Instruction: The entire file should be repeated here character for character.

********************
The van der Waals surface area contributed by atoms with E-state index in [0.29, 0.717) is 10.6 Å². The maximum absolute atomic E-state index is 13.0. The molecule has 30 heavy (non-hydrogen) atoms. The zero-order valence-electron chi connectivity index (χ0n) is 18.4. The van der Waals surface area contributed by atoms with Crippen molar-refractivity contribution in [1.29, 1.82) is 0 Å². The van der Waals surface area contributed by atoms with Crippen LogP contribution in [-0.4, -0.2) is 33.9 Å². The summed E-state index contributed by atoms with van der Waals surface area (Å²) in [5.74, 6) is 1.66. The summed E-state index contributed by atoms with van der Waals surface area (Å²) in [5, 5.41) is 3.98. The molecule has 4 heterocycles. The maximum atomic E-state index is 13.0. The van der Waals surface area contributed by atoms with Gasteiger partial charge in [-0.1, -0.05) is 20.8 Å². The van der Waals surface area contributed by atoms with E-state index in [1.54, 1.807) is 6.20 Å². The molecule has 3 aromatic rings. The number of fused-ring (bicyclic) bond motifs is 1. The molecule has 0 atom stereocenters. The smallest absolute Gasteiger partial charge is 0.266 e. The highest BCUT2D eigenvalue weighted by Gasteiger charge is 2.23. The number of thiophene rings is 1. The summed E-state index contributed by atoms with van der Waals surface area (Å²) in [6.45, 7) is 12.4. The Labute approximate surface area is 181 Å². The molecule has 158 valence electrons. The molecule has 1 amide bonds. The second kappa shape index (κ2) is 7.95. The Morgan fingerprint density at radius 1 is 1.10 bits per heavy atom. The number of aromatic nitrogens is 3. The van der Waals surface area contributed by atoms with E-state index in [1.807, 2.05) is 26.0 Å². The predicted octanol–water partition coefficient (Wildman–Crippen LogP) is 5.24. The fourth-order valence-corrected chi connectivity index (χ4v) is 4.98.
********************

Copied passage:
The van der Waals surface area contributed by atoms with E-state index in [0.29, 0.717) is 10.6 Å². The maximum absolute atomic E-state index is 13.0. The molecule has 30 heavy (non-hydrogen) atoms. The zero-order valence-electron chi connectivity index (χ0n) is 18.4. The van der Waals surface area contributed by atoms with Crippen molar-refractivity contribution in [1.29, 1.82) is 0 Å². The van der Waals surface area contributed by atoms with Crippen LogP contribution in [-0.4, -0.2) is 33.9 Å². The summed E-state index contributed by atoms with van der Waals surface area (Å²) in [5.74, 6) is 1.66. The summed E-state index contributed by atoms with van der Waals surface area (Å²) in [5, 5.41) is 3.98. The molecule has 4 heterocycles. The maximum atomic E-state index is 13.0. The van der Waals surface area contributed by atoms with Gasteiger partial charge in [-0.1, -0.05) is 20.8 Å². The van der Waals surface area contributed by atoms with E-state index in [1.54, 1.807) is 6.20 Å². The molecule has 3 aromatic rings. The number of fused-ring (bicyclic) bond motifs is 1. The molecule has 0 atom stereocenters. The smallest absolute Gasteiger partial charge is 0.266 e. The highest BCUT2D eigenvalue weighted by Gasteiger charge is 2.23. The number of thiophene rings is 1. The summed E-state index contributed by atoms with van der Waals surface area (Å²) in [6.45, 7) is 12.4. The Labute approximate surface area is 181 Å². The molecule has 158 valence electrons. The molecule has 1 amide bonds. The second kappa shape index (κ2) is 7.95. The Morgan fingerprint density at radius 1 is 1.10 bits per heavy atom. The number of aromatic nitrogens is 3. The van der Waals surface area contributed by atoms with E-state index in [1.807, 2.05) is 26.0 Å². The predicted octanol–water partition coefficient (Wildman–Crippen LogP) is 5.24. The fourth-order valence-corrected chi connectivity index (χ4v) is 4.98.